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THE number of paramedics who have left their jobs in Scotland is at a five-year high as Covid-19 continues to strain front-line services and unions warn of staff burnout.
Last year, 64 people stopped working as paramedics in Scotland, according to new data.
Overall, 258 staff left or changed jobs at the Scottish Ambulance Service in 2021, a freedom of information request revealed, including 51 technicians, 48 drivers and 52 control centre staff.
The service said that the numbers did not necessarily represent the number of staff who had quit the service, possibly including staff who had moved into another job in the service, such as a member of the control centre leaving their position following a successful application for a front-line vacancy.
GMB Scotland organiser Karen Leonard said that the numbers were “not surprising” following cuts to budgets and resources that have been exposed throughout the pandemic.
She warned that there was no quick fix to the problem of paramedic retention.
She said: “After years of extreme pressure and nearly two years of working in a state of fear, staff are angry and exhausted; they have nothing left to give.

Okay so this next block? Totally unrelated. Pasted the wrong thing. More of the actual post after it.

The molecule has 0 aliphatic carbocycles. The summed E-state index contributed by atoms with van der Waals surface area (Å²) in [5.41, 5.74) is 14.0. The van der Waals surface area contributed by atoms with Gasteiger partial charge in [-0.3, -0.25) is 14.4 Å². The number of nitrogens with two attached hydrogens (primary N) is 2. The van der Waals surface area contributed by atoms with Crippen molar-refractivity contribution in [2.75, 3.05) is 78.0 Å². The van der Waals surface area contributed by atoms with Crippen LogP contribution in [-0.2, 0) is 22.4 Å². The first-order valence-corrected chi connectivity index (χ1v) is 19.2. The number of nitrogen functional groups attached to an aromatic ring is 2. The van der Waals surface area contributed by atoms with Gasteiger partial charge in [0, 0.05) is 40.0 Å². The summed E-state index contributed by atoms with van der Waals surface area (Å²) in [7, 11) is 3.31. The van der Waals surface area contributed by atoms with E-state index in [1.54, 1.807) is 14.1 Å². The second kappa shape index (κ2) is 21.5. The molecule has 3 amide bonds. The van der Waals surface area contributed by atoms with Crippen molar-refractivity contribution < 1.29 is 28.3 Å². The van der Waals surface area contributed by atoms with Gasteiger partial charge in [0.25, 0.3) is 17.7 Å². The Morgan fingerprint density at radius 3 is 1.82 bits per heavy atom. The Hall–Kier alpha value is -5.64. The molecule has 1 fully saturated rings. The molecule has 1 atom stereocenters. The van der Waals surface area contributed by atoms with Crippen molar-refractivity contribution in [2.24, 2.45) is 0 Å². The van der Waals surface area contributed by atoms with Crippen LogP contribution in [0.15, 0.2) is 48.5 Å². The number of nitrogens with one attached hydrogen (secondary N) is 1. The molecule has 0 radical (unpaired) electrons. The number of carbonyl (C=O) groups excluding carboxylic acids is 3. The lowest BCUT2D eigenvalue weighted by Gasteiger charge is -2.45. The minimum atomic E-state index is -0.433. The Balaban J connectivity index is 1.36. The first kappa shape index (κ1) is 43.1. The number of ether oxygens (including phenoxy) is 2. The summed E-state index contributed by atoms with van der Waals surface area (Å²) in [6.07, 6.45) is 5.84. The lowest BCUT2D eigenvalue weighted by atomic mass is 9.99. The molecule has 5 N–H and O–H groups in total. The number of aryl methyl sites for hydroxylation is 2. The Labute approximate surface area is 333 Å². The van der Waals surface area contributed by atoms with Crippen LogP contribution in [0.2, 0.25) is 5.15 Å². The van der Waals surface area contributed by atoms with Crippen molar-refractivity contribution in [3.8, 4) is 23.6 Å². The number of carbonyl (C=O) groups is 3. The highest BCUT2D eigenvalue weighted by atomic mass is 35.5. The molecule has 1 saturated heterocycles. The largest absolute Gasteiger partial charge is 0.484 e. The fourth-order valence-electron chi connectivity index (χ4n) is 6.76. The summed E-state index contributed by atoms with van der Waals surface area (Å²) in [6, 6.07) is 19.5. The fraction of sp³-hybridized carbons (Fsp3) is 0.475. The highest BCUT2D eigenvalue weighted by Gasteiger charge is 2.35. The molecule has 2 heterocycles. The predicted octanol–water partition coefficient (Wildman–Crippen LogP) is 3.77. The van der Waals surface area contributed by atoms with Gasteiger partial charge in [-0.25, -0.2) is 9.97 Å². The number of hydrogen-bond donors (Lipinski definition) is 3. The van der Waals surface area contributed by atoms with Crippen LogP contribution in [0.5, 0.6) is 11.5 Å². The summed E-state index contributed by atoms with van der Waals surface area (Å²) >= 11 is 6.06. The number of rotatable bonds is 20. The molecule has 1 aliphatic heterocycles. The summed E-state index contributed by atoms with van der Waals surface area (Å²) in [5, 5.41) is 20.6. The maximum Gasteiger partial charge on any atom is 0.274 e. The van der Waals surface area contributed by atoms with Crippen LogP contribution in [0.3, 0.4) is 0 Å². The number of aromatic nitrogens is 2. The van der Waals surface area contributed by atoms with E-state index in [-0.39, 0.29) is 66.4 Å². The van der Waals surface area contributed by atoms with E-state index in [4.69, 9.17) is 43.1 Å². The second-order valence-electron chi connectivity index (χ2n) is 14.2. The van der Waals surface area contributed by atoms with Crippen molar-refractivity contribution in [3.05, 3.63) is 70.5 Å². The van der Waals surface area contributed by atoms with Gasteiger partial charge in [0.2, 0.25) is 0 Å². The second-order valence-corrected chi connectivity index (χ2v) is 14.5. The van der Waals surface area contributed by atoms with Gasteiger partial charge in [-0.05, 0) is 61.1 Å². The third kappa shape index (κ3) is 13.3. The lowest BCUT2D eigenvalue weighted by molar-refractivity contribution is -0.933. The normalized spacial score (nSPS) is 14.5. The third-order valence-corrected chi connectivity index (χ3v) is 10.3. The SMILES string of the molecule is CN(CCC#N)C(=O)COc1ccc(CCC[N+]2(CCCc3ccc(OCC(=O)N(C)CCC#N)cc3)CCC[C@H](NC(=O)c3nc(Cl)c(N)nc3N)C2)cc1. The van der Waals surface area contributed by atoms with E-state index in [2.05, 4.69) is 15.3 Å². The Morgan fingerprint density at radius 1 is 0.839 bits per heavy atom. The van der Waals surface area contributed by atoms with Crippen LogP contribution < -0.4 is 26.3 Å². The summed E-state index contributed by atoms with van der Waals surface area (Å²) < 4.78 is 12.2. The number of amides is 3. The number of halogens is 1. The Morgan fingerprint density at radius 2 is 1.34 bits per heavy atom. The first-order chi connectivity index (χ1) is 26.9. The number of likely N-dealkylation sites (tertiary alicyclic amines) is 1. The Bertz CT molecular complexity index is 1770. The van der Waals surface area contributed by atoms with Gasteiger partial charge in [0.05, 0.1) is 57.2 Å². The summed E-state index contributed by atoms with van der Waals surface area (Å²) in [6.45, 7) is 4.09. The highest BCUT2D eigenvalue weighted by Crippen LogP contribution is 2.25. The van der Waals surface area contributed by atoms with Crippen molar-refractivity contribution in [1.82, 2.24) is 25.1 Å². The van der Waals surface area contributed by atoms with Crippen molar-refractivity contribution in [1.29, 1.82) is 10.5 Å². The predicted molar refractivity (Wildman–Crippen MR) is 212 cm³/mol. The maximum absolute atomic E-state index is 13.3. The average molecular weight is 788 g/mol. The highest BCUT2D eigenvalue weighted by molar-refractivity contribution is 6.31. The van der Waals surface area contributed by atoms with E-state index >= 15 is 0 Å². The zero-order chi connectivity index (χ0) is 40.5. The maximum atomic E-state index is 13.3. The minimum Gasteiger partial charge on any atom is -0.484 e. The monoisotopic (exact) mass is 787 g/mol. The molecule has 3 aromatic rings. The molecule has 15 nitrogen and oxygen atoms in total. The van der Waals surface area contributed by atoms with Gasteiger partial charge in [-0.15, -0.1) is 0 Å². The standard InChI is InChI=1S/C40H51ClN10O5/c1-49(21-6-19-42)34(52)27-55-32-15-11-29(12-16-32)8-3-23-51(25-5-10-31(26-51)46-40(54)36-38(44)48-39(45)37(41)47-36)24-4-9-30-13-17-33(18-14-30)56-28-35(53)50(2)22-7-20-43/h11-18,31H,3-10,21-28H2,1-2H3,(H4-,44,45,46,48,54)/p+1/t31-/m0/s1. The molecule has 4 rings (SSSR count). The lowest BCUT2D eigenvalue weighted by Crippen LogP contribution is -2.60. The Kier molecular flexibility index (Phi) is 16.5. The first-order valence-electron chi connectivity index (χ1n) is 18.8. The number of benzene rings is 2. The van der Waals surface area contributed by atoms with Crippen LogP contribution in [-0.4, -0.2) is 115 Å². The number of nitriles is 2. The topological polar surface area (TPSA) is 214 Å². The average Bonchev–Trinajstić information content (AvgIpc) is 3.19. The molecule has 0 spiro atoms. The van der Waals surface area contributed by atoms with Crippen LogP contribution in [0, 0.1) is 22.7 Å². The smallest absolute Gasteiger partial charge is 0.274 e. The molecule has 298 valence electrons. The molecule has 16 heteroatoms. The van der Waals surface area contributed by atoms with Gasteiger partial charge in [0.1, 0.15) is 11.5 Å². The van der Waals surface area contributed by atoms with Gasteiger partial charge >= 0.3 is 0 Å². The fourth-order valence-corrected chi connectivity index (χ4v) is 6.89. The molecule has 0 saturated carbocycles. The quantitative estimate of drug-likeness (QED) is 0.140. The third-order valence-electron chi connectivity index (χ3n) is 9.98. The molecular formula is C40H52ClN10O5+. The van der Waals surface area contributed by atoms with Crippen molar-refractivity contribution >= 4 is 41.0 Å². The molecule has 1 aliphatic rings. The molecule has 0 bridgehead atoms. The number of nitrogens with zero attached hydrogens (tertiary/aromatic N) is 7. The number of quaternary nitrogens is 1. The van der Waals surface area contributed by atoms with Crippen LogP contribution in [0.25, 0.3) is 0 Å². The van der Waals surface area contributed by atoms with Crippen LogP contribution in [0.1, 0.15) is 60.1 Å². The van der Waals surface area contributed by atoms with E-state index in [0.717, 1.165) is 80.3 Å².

“Like the entire health and social care sector, [the Scottish Ambulance Service] needs serious and sustained investment so it can operate efficiently and safely, for patients and staff alike.
“A good place to start a recovery is for the government and management to work with our members properly to address the service challenges, rather than spinning plates in the hope of keeping an emergency service on life support.”
The service said in November that it would be “accelerating” staff recruitment to boost capacity amid pressures on the system in recent months that hae prompted the government to call in the help of both the army and firefighters.
A Unite spokesman said that there was “nothing in place to prevent burnout, despite the [service] being made aware in various forums.”
He noted that a survey by the union, published in November, had shown that ambulance workers felt undervalued and fatigued and that staff morale had collapsed in an under-resourced and understaffed workplace.
Scottish Labour health spokeswoman Jackie Baillie said: “Our NHS needs an ambitious plan for recovery that makes the serious and sustained investment in services that are needed.”
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